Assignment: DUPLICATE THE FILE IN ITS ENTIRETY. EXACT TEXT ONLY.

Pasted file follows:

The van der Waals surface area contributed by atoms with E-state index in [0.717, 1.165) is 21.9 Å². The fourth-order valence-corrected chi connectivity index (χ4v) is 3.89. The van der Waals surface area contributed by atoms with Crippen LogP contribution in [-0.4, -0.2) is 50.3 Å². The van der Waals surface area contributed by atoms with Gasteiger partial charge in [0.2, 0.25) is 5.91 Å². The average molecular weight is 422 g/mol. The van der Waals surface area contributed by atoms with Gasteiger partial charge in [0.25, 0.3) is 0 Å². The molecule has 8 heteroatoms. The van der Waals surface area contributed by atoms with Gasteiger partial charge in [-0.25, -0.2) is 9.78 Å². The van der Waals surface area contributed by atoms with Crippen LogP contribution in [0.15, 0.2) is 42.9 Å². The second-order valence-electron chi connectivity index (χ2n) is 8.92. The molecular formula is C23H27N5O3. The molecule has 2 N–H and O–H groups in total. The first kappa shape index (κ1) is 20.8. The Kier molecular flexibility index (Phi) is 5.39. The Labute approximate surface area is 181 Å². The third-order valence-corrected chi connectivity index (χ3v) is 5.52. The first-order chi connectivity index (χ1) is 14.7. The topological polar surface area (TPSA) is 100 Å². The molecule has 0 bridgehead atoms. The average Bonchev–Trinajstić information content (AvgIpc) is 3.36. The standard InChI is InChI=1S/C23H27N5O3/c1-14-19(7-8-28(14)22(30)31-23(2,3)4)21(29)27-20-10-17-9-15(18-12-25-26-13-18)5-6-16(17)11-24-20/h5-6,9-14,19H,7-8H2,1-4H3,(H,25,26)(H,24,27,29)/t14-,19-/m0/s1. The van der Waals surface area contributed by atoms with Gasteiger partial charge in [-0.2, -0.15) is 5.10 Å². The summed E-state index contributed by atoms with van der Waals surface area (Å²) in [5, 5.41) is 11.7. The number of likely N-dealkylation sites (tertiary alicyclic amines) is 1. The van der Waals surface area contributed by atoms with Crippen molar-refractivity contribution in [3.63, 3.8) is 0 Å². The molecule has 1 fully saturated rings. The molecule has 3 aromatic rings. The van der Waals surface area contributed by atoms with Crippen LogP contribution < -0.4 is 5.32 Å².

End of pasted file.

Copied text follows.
The van der Waals surface area contributed by atoms with E-state index in [0.717, 1.165) is 21.9 Å². The fourth-order valence-corrected chi connectivity index (χ4v) is 3.89. The van der Waals surface area contributed by atoms with Crippen LogP contribution in [-0.4, -0.2) is 50.3 Å². The van der Waals surface area contributed by atoms with Gasteiger partial charge in [0.2, 0.25) is 5.91 Å². The average molecular weight is 422 g/mol. The van der Waals surface area contributed by atoms with Gasteiger partial charge in [0.25, 0.3) is 0 Å². The molecule has 8 heteroatoms. The van der Waals surface area contributed by atoms with Gasteiger partial charge in [-0.25, -0.2) is 9.78 Å². The van der Waals surface area contributed by atoms with Crippen LogP contribution in [0.15, 0.2) is 42.9 Å². The second-order valence-electron chi connectivity index (χ2n) is 8.92. The molecular formula is C23H27N5O3. The molecule has 2 N–H and O–H groups in total. The first kappa shape index (κ1) is 20.8. The Kier molecular flexibility index (Phi) is 5.39. The Labute approximate surface area is 181 Å². The third-order valence-corrected chi connectivity index (χ3v) is 5.52. The first-order chi connectivity index (χ1) is 14.7. The topological polar surface area (TPSA) is 100 Å². The molecule has 0 bridgehead atoms. The average Bonchev–Trinajstić information content (AvgIpc) is 3.36. The standard InChI is InChI=1S/C23H27N5O3/c1-14-19(7-8-28(14)22(30)31-23(2,3)4)21(29)27-20-10-17-9-15(18-12-25-26-13-18)5-6-16(17)11-24-20/h5-6,9-14,19H,7-8H2,1-4H3,(H,25,26)(H,24,27,29)/t14-,19-/m0/s1. The van der Waals surface area contributed by atoms with Gasteiger partial charge in [-0.2, -0.15) is 5.10 Å². The summed E-state index contributed by atoms with van der Waals surface area (Å²) in [5, 5.41) is 11.7. The number of likely N-dealkylation sites (tertiary alicyclic amines) is 1. The van der Waals surface area contributed by atoms with Crippen molar-refractivity contribution in [3.63, 3.8) is 0 Å². The molecule has 1 fully saturated rings. The molecule has 3 aromatic rings. The van der Waals surface area contributed by atoms with Crippen LogP contribution < -0.4 is 5.32 Å².